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Tumble Buttes

Photo of this volcano
  • United States
  • High Cascades Volcanic Arc
  • Minor | Pyroclastic cone(s)
  • Pleistocene
  • Country
  • Volcanic Province
  • Landform | Volc Type
  • Last Known Eruption
  • 40.68°N
  • 121.55°W

  • 2191 m
    7188 ft

  • 323060
  • Latitude
  • Longitude

  • Summit
    Elevation

  • Volcano
    Number

The Global Volcanism Program has no activity reports available for Tumble Buttes.

The Global Volcanism Program has no Weekly Reports available for Tumble Buttes.

The Global Volcanism Program has no Bulletin Reports available for Tumble Buttes.

This compilation of synonyms and subsidiary features may not be comprehensive. Features are organized into four major categories: Cones, Craters, Domes, and Thermal Features. Synonyms of features appear indented below the primary name. In some cases additional feature type, elevation, or location details are provided.

Eruptive History

The Global Volcanism Program is not aware of any Holocene eruptions from Tumble Buttes. If this volcano has had large eruptions (VEI >= 4) prior to 10,000 years ago, information might be found on the Tumble Buttes page in the LaMEVE (Large Magnitude Explosive Volcanic Eruptions) database, a part of the Volcano Global Risk Identification and Analysis Project (VOGRIPA).

Deformation History

There is no Deformation History data available for Tumble Buttes.

Emission History

There is no Emissions History data available for Tumble Buttes.

Photo Gallery

Devils Garden, part of which forms the jumbled blocky lava flows in the foreground, is part of the N-S-trending Tumble Buttes, a young volcanic field located north of Lassen Peak. The Tumble Buttes field contains some of the youngest volcanic features in this little known area partially within the Thousand Lakes Wilderness Area west of the Hat Creek Valley. The andesitic lava cone at the upper right is Logan Mountain, of Pleistocene age.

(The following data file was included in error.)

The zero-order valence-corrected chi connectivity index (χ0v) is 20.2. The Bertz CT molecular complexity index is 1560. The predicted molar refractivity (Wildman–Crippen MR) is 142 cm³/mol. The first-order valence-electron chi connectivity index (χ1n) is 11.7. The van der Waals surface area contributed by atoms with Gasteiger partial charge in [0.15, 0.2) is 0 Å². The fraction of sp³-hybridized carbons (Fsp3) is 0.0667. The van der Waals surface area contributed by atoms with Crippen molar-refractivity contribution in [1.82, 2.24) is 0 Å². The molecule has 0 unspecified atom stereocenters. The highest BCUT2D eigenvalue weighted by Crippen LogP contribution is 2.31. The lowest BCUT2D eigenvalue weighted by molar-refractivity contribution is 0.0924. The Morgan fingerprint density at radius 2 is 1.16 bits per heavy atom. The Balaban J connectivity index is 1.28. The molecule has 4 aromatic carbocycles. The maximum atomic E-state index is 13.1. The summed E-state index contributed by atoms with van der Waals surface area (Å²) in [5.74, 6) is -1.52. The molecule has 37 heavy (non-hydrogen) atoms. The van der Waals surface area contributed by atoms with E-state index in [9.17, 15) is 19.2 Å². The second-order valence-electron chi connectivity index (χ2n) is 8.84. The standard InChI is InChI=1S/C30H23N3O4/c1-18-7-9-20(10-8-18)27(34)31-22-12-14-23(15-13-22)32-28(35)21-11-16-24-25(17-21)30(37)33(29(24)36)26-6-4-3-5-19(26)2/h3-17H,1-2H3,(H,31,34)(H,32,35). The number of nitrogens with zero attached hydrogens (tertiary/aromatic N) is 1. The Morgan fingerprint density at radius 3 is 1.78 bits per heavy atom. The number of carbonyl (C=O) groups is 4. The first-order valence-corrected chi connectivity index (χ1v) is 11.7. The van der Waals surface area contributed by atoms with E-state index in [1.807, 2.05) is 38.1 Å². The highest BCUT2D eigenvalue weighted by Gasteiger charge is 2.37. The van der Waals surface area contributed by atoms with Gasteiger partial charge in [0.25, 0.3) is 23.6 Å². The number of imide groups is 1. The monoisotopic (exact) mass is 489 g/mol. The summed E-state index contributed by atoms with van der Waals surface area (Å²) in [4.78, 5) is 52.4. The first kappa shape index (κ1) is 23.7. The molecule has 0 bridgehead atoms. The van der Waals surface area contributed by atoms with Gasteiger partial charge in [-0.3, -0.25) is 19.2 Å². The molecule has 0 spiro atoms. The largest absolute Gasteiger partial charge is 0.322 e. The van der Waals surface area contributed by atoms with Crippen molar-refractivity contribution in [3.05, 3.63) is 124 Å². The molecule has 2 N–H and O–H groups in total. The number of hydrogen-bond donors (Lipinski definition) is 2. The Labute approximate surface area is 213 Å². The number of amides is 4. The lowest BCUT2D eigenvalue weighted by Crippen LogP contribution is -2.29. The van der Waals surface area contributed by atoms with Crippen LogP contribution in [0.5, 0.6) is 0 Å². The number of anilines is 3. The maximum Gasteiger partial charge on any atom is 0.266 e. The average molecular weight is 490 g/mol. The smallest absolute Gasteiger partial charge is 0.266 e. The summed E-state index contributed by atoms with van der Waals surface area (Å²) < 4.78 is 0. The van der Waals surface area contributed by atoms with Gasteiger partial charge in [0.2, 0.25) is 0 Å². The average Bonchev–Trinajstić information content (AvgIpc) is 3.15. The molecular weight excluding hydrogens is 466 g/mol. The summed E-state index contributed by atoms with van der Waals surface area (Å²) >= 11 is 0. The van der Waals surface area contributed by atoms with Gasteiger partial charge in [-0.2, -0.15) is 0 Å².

Photo by Lee Siebert, 1998 (Smithsonian Institution).
Eiler Butte, the small flat-topped cinder cone at left-center just below the low point on the horizon, is the northermost of a chain of cinder cones forming the Tumble Buttes volcanic field. Eiler Butte, located within the Thousand Lake Wilderness Area, is seen here from Burney Mountain, with snow-capped Lassen Peak in the background to the south. The Tumble Buttes are a N-S-trending chain of cinder cones and lava flows that form some of the youngest volcanic features north of Mount Lassen.

Photo by Lee Siebert, 1998 (Smithsonian Institution).
Bear Wallow Butte, the forested peak at the right, was the source of the youthful-looking unvegetated lava flows seen at the left-center. Bear Wallow Butte lies at the southern end of a N-S-trending chain of vents known as Tumble Buttes. Snow-capped Lassen Peak is visible to the south just beyond the summit of Bear Wallow Butte.

Photo by Lee Siebert, 1998 (Smithsonian Institution).
A N-S-trending chain of vents extending across the center of the photo forms Tumble Buttes, a young volcanic field north of Lassen Volcanic National Park. A large area of unvegetated lava flows at the left margin originated from Bear Wallow Butte at the southern end of the chain. Other young unvegetated flows form the Devils Rock Garden at right-center, below Crater Mountain, the prominent snow-dappled peak on the horizon. This view looks to the NW across the Hat Creek valley from West Prospect Mountain.

Photo by Lee Siebert, 1998 (Smithsonian Institution).
GVP Map Holdings

Maps are not currently available due to technical issues.

The maps shown below have been scanned from the GVP map archives and include the volcano on this page. Clicking on the small images will load the full 300 dpi map. Very small-scale maps (such as world maps) are not included.

Smithsonian Sample Collections Database

There are no samples for Tumble Buttes in the Smithsonian's NMNH Department of Mineral Sciences Rock and Ore collection.

External Sites